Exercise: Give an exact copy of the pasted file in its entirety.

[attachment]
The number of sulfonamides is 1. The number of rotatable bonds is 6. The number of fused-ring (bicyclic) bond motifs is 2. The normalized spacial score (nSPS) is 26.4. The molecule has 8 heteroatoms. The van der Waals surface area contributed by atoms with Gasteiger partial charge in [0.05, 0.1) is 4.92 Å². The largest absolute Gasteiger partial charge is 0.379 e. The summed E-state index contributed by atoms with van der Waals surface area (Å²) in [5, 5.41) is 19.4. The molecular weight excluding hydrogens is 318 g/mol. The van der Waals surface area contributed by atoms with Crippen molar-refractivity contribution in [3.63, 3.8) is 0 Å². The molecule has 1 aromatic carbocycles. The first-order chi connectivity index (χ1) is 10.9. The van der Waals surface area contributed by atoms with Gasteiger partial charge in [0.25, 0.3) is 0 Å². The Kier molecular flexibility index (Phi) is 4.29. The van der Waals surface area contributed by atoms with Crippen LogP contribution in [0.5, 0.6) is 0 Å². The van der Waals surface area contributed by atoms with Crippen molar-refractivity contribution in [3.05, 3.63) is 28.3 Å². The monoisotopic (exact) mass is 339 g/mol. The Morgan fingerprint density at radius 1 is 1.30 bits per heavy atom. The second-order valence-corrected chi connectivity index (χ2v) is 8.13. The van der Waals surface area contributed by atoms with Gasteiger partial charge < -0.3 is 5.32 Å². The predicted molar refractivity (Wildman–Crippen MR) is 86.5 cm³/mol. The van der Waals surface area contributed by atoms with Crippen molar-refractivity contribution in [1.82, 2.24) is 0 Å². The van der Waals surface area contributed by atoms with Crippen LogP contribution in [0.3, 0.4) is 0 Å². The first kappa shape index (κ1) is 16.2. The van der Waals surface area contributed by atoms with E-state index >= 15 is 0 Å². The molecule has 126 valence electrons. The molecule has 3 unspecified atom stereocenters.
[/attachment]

The number of sulfonamides is 1. The number of rotatable bonds is 6. The number of fused-ring (bicyclic) bond motifs is 2. The normalized spacial score (nSPS) is 26.4. The molecule has 8 heteroatoms. The van der Waals surface area contributed by atoms with Gasteiger partial charge in [0.05, 0.1) is 4.92 Å². The largest absolute Gasteiger partial charge is 0.379 e. The summed E-state index contributed by atoms with van der Waals surface area (Å²) in [5, 5.41) is 19.4. The molecular weight excluding hydrogens is 318 g/mol. The van der Waals surface area contributed by atoms with Crippen molar-refractivity contribution in [3.63, 3.8) is 0 Å². The molecule has 1 aromatic carbocycles. The first-order chi connectivity index (χ1) is 10.9. The van der Waals surface area contributed by atoms with Gasteiger partial charge in [0.25, 0.3) is 0 Å². The Kier molecular flexibility index (Phi) is 4.29. The van der Waals surface area contributed by atoms with Crippen LogP contribution in [0.5, 0.6) is 0 Å². The van der Waals surface area contributed by atoms with Crippen molar-refractivity contribution in [3.05, 3.63) is 28.3 Å². The monoisotopic (exact) mass is 339 g/mol. The Morgan fingerprint density at radius 1 is 1.30 bits per heavy atom. The second-order valence-corrected chi connectivity index (χ2v) is 8.13. The van der Waals surface area contributed by atoms with Gasteiger partial charge < -0.3 is 5.32 Å². The predicted molar refractivity (Wildman–Crippen MR) is 86.5 cm³/mol. The van der Waals surface area contributed by atoms with Crippen molar-refractivity contribution in [1.82, 2.24) is 0 Å². The van der Waals surface area contributed by atoms with Crippen LogP contribution in [0.3, 0.4) is 0 Å². The first kappa shape index (κ1) is 16.2. The van der Waals surface area contributed by atoms with E-state index >= 15 is 0 Å². The molecule has 126 valence electrons. The molecule has 3 unspecified atom stereocenters.